The paintings from 1950 can be seen as more “honest” examples of the type of new object that Reinhardt was after: No. 18 and two untitled canvases of varying hues, if not moods. Sharing a straightforward, almost quantifiable presentation of rectangular, even architectural, brushstrokes of color—muted and overlapping in No. 18; more vibrant (of all things, pink and green) and somehow slightly floating in the first Untitled; and graphic, symbolic, if not primeval, in the second—their status as objects is reinforced by the consistency of their dimensions (50 by 20 inches), which also suggests that the stability of their format necessarily adds to the ability of these abstract paintings to be “a challenge to disorder and insensitivity everywhere.” By 1950, Reinhardt was finally moving towards a desired place in abstract painting where, as he put it, “Precise and integrated color-space relationship left little place for a signature.” However, it would still be some time before his object paintings would be able to completely resist being misread as the dreaded wall decorations that painting before abstract painting had (for him) become.
In “The Limit of Almost,” Yve-Alain Bois’ provocatively titled catalogue essay for the Reinhardt retrospective exhibition that was held in New York and Los Angles in 1991 – 92, he calls upon Dore Ashton to support his own reservations. Writing in 1960, on the occasion of a Reinhardt retrospective at the Betty Parsons Gallery, Ashton was anything but forgiving about Reinhardt’s overall career: “Twenty years of questions and answers in which the questions were never quite right, and five years of the right question and the absolutely right answer.” Bois, at least, seems forgiving enough, provocatively yet keenly suggesting at one point that “Reinhardt’s program, in many ways, was against greatness.” In opposition to, in particular, Clement Greenberg’s demand for major, if not self-indulgent, art, Reinhardt’s self-imposed limitations, for Bois at least, are not so easily dismissed when we return to the still-contentious label of the “decorative.” Bois’ summation is on point: “Reinhardt’s ambivalence toward the decorative is genuine and typical. His art is not decorative, but almost. Its problem, in the ’40s, was that Reinhardt had not yet found the way to make this almostness seen: he proposed an understatement to a beholder equipped only for an overstatement; he murmered in ears trained to hear only shouts.” Of course, it didn’t take long for Reinhardt to start shouting. (Budd Hopkins has acknowledged that, in the 1950s, “one went to his talks in those days with guilty expectations. It was like attending a corrida where, admit it or not, we were there hoping for a goring. With Ad we were rarely disappointed.”) However, it didn’t take Reinhardt very long to start making paintings that had no need to shout, much less speak. Keeping that in mind, without the early paintings (even with—or precisely because of—the extent to which they did not escape their picture-ness), Reinhardt likely would have never been able to tell the story about painting as paining that he was so clearly made to tell.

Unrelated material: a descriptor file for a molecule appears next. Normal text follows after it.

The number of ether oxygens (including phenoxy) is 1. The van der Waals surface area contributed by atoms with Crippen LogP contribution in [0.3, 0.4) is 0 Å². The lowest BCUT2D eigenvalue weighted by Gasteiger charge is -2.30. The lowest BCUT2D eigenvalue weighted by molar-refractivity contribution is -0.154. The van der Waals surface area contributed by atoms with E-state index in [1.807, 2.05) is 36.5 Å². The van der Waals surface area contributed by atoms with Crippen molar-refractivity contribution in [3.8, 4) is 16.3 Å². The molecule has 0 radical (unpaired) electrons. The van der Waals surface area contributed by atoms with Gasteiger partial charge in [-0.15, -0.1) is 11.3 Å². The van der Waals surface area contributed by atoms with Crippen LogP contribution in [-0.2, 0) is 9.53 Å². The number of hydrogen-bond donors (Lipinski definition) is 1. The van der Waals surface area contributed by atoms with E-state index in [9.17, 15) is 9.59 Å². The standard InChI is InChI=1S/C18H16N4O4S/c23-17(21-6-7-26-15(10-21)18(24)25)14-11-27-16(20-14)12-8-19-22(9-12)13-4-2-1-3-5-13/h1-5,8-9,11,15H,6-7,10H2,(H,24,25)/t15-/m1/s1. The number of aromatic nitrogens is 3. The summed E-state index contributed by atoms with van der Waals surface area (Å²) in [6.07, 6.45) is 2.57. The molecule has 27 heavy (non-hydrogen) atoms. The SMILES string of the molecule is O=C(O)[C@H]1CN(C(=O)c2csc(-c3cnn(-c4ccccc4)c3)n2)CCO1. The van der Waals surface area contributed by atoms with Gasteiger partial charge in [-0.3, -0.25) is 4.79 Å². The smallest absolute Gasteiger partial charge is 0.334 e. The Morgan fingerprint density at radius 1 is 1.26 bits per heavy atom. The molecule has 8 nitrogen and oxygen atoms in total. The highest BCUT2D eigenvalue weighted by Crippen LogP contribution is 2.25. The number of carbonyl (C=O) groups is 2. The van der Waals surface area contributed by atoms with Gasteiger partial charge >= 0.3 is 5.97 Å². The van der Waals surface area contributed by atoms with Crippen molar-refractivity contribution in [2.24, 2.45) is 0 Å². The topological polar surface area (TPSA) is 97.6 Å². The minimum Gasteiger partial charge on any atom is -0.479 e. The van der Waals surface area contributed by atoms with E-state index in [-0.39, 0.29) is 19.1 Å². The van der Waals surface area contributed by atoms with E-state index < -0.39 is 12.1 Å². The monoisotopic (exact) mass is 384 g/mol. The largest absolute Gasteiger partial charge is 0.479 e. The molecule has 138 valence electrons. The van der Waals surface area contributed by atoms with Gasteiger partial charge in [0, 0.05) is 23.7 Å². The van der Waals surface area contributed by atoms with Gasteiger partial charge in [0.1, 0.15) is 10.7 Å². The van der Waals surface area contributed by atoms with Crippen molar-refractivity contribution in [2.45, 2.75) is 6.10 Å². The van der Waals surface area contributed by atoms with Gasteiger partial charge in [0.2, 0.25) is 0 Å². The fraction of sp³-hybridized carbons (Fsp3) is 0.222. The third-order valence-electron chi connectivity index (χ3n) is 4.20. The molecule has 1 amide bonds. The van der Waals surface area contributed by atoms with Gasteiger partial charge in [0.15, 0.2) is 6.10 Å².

Originally published in Ad Reinhardt: Paintings 1943–1950, (Berlin: Aurel Scheibler, 2007)
ContributorTerry R. Myers
is a writer and independent curator based in Los Angeles, and an Editor-at-Large of the Rail.